Tag Archives: odin

Thor: The Dark World (film)

Thor: The Dark World is the sequel to Marvel’s Thor. Chris Hemsworth is back as the titular Asgardian, along with Tom Hiddleston as Loki, Sir Anthony Hopkins as Odin, and the always stunning Natalie Portman as Jane Foster. Alan Taylor (The Emperor’s New Groove) takes over the director’s chair for Kenneth Branagh, and you can tell that there’s someone new in charge. Thor was a character-driven action film with deep Shakespearean themes. Thor: The Dark World is a special effects-driven action film with a lot of loud noises. There are a lot of familiar characters, there are a couple of new characters, and there are a lot of fight scenes but you don’t know what is at stake, so you don’t care what happens.

The second movie in a superhero franchise is usually the best film because you already know the characters and you can get to the good stuff right away. Spider-Man 2, X2, the list goes on and on. But Thor: The Dark World is a step backward. There are a lot of good things about this movie. It has cool action scenes. Natalie Portman is pretty. The climatic battle practically redeems the whole movie. But the problem is that you don’t give a fuck about any of the characters. You just wonder where Iron Man is. It’s worth seeing; just don’t expect it to be better than The Avengers.

Critically Rated at 12/17

Written, Rated, and Reviewed by Brendan H. Young

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American Gods

            Don’t tell Harry Potter this, but American Gods is my favorite book. This is the book that I suggest when people ask me what book they should read. Neil Gaiman is an English author who writes about America better than anyone else. In American Gods he takes you all over America and captures the magic and mysticism of the US. It’s almost impossible to describe what the story is about without telling you the whole damn story. Imagine a road trip/mystery novel involving fighting gods and a quiet protagonist with a thing for coin tricks and that’s American Gods. It’s quite an experience.

            There’s this big guy named Shadow who gets out of prison and his life is in shambles. He has no job, his wife is dead, and he has nowhere to go. A mysterious stranger (it’s always a mysterious stranger) offers Shadow a job. And Shadow accepts and finds himself in the middle of a war between gods. There are old gods from Norse and Egyptian and Christian beliefs and there are new gods, gods of TV, technology, and drugs. Gods exist because people believe in them, they get their power from sacrifices made in their honor, whether you sacrifice your time, money, perform a ritual, whatever. Shadow and his boss go all around the US, from small towns to big cities and all the sacred places in between. He even has sex with a cat lady at one point, if you like that kind of thing.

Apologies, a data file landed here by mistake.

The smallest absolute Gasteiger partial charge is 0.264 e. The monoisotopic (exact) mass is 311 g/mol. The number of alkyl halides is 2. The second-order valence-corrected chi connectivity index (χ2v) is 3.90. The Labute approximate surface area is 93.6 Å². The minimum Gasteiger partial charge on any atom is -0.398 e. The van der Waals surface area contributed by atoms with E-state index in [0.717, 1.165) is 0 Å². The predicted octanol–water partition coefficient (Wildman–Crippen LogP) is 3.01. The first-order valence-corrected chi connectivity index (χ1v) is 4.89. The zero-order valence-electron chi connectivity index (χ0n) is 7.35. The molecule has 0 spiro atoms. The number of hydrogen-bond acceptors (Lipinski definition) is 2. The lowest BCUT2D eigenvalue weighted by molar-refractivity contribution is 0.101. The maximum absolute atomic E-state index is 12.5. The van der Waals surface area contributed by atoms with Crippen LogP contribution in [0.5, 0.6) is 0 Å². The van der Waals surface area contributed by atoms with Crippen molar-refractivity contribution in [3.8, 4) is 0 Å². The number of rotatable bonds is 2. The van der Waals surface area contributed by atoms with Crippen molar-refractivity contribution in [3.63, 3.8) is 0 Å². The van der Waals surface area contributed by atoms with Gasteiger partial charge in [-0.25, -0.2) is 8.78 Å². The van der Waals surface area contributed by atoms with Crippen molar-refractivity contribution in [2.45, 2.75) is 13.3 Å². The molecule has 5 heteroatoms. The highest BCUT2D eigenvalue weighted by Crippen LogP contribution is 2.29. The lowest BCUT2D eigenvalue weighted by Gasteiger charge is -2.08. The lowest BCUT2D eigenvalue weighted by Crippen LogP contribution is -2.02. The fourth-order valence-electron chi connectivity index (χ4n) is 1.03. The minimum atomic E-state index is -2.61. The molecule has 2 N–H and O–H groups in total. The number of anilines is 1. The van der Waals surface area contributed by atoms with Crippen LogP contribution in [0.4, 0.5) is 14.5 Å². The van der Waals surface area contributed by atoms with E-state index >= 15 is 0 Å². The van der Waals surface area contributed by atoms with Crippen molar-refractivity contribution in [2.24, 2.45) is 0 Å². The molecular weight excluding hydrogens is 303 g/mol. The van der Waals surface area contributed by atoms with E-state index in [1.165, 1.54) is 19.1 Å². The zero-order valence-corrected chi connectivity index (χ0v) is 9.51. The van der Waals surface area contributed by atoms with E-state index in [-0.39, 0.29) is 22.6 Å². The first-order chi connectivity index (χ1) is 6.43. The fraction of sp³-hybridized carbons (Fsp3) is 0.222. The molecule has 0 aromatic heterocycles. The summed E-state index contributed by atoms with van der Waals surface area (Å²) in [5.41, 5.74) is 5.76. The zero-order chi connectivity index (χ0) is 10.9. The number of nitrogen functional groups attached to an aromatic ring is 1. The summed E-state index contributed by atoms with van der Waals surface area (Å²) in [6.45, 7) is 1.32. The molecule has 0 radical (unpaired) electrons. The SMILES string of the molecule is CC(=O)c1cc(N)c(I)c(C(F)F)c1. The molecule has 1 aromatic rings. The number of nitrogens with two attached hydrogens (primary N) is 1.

If that sounds interesting at all then should definitely read this book. And if you want to read it, then you might as well go ahead and buy it because you’re going to reread it. This is a really good book and you deserve good things in your life.

            Critically Rated at 17/17

Written, Rated, and Reviewed by Brendan H. Young

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The Sandman: Season of Mists

Season of Mists is the fourth volume of Neil Gaiman’s The Sandman, collecting issues #21-28. It’s about Morpheus trying to correct a past mistake and ending up with the key to Hell. Word gets out, and a bunch of gods, demons, and entities all try to convince the Dream King to give them control of Hell. It would make a great reality show.

Ten thousand years ago Morpheus had a lover who pissed him off, so he banished her to Hell. When his sister tells him that it was kind of a dick move, he decides to set things right by going to Hell and freeing Nada. He shows up in Hell expecting Lucifer to put up a fight and instead finds him in the process of shutting everything down. He’s bored of his job and doesn’t want to do it anymore. He gives Morpheus the key to the empty realm and tells him to do what he wants with it.

Morpheus returns to the Dreaming and gets a bunch of visitors who all want Hell for their own selfish reasons. Odin, Loki, Thor, Order, Chaos, Anubis, Bast, a few demons, a few representatives from Faerie, and various other mythical and religious icons show up and all try to bribe, manipulate, or threaten Morpheus into giving them the key to Hell. But who will he choose and why? You’ll just have to read the comic and find out. Or you can just look it up online, but it won’t be as satisfying.

While Morpheus is dealing with all that shit, the banished Hell dwellers start coming back to life as ghosts. There’s a quick story about a kid named Charles Rowland and how his crappy life at a miserable boarding school gets worse when evil ghosts start torturing him. It’s a highlight of the series.

Season of Mists is one of the more important volumes in The Sandman. You find out a lot about Morpheus. Most of the important characters are featured or at least referenced in some way. It either introduces or reminds you of important plot points and foreshadows events that don’t happen until the later volumes. It’s a fact that The Sandman is one of the best comics of all time. Season of Mists is one of the reasons why.

Critically Rated at 15/17

Written, Rated, and Reviewed by Brendan H. Young

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